It is 1982. Susanne is a beautiful Swedish woman in her mid-thirties. So what impels her to leave behind her husband and child, embark on a wild journey of self-discovery and volunteer as a "honeypot", sent to entrap and kill the man behind the Black September movement, which assassinated 11 Israeli athletes at the Munich Olympics of 1972? Julia Pascal's intense two-handed play, with Susanne's handler and target played by the same actor, is based on interviews with a real woman who took part in a similar plot. A gripping study of revenge, the tangled interface between sex and politics, and the dark side of the Olympic dream, it continues at the New Diorama Theatre until 30 October.
For centuries, Venice has been a source of inspiration to writers and artists. Photographers in particular have never been able to resist its unique combination of colour, mystery, melancholy and, sometimes, menace. Yet it is also under serious threat. For this major new exhibition at Somerset House (until 11 December), 14 of today's leading photographers have donated to the Venice in Peril fund works that capture the sheer beauty and everyday life of the city, and its celebrated monuments, but also the disastrous impact of mass tourism and rising water levels. Selected works from the artists' portfolios will be sold at auction as part of the Phillips de Pury Photographs Sale on 3 November, while the remainder can be bought online at www.realvenice.org.
Admiral Cochrane: The Real Master and Commander
Many of the classic books and films of adventure on the high seas - Master and Commander, Captain Horatio Hornblower and Mr Midshipman Easy - were inspired by one extraordinary Scottish sailor, Admiral Lord Cochrane (1775-1860). A brilliant tactician and a naval hero nicknamed by the French "le loup des mers" (the sea wolf), he was later disgraced in a financial scandal, fought in turn for Chile, Brazil and Greece, before eventually returning to Britain to resume his career. This major exhibition at the National Museum of Scotland, which continues until 19 February 2012, offers a richly evocative picture of a complex and controversial man. Items on display include Cochrane's medals, marriage certificate, logbooks and charts, together with his portrait by James Ramsay, the pocket watch his father gave him when he first went to sea and the silver whistle he kept as a souvenir of his naval service.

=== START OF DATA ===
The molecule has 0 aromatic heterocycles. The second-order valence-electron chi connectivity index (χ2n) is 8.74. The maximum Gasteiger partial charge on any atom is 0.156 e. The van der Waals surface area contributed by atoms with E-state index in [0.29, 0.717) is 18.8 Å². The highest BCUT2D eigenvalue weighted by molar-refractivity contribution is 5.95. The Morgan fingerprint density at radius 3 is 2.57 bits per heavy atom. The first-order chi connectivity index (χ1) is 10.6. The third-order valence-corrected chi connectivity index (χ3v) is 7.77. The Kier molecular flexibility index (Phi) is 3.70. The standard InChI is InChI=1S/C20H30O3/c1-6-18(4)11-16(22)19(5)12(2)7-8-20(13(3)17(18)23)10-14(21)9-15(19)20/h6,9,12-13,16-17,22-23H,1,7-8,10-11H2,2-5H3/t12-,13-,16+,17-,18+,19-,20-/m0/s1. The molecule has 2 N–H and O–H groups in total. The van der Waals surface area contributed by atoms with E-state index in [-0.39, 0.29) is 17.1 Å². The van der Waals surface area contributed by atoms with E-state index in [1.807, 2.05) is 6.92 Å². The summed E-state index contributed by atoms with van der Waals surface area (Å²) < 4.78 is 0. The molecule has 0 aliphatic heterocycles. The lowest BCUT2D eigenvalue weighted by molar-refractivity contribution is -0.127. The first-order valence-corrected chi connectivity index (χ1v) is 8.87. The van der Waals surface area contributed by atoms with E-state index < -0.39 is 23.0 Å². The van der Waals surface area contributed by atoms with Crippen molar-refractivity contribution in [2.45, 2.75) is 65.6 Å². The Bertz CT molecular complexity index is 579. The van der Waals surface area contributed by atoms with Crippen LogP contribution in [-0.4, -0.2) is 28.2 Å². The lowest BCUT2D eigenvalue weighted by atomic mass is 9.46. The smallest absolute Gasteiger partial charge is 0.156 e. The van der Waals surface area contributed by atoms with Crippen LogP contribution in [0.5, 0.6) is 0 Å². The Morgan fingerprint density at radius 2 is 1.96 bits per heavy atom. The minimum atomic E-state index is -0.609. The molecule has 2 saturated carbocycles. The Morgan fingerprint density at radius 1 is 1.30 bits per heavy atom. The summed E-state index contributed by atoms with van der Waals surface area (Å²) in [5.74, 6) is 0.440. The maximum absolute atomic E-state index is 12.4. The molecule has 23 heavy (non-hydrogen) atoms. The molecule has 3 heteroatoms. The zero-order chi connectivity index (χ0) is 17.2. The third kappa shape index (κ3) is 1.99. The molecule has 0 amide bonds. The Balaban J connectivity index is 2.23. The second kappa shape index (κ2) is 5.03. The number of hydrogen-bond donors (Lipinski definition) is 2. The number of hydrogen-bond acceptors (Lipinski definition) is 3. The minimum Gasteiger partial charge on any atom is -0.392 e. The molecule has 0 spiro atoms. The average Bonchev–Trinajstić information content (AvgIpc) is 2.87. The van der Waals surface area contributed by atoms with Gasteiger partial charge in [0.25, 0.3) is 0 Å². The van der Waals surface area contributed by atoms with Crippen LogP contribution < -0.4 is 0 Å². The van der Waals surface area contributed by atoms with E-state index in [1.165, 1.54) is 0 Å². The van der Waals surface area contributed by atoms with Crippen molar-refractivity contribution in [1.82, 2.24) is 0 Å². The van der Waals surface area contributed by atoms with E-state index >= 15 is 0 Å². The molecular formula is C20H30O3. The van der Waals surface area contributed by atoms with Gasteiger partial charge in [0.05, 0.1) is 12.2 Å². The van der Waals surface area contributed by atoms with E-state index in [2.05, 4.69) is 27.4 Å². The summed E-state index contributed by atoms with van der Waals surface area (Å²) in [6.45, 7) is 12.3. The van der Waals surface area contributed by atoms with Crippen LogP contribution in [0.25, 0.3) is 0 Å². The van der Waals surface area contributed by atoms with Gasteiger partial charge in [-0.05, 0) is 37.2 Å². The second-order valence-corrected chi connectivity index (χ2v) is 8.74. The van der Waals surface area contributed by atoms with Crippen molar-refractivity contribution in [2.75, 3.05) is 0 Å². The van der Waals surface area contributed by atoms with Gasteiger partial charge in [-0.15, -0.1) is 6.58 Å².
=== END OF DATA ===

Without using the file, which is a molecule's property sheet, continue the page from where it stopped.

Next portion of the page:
Vermeer's Women: Secrets and Silence
The exquisitely crafted paintings of young women in domestic interiors by Johannes Vermeer (1632-75) rank among the most celebrated and mysterious in the history of art. This exhibition at the Fitzwilliam Museum, which runs until 15 January 2012, is the first to focus on this particular strand of his later career and its impact on many of his contemporaries. At its heart is the extraordinary The Lacemaker from the Louvre, on loan in the UK for the first time. It will be accompanied by a selection of other key works by the mature Vermeer, as well as more than 30 masterpieces of genre painting from the Dutch "Golden Age" by artists such as Nicolaes Maes, Gerard ter Borch, Pieter de Hooch and Jan Steen.
Notable for its all-female cast, Clare Boothe Luce's sharply satirical 1936 analysis of women's changing role in society takes place in the boudoirs, fitting-rooms and beauty parlours inhabited by wealthy New York socialites. With what seems to be the perfect family, Mary Haines has always defined herself primarily as wife and mother. So what does it mean when she discovers her husband's infidelity, and she is assailed by comments and advice from her wide circle of egocentric friends? This new production by the Guildhall School of Music & Drama continues at the Silk Street Theatre until 18 October (except Sunday), with matinees on 17 and 18 October.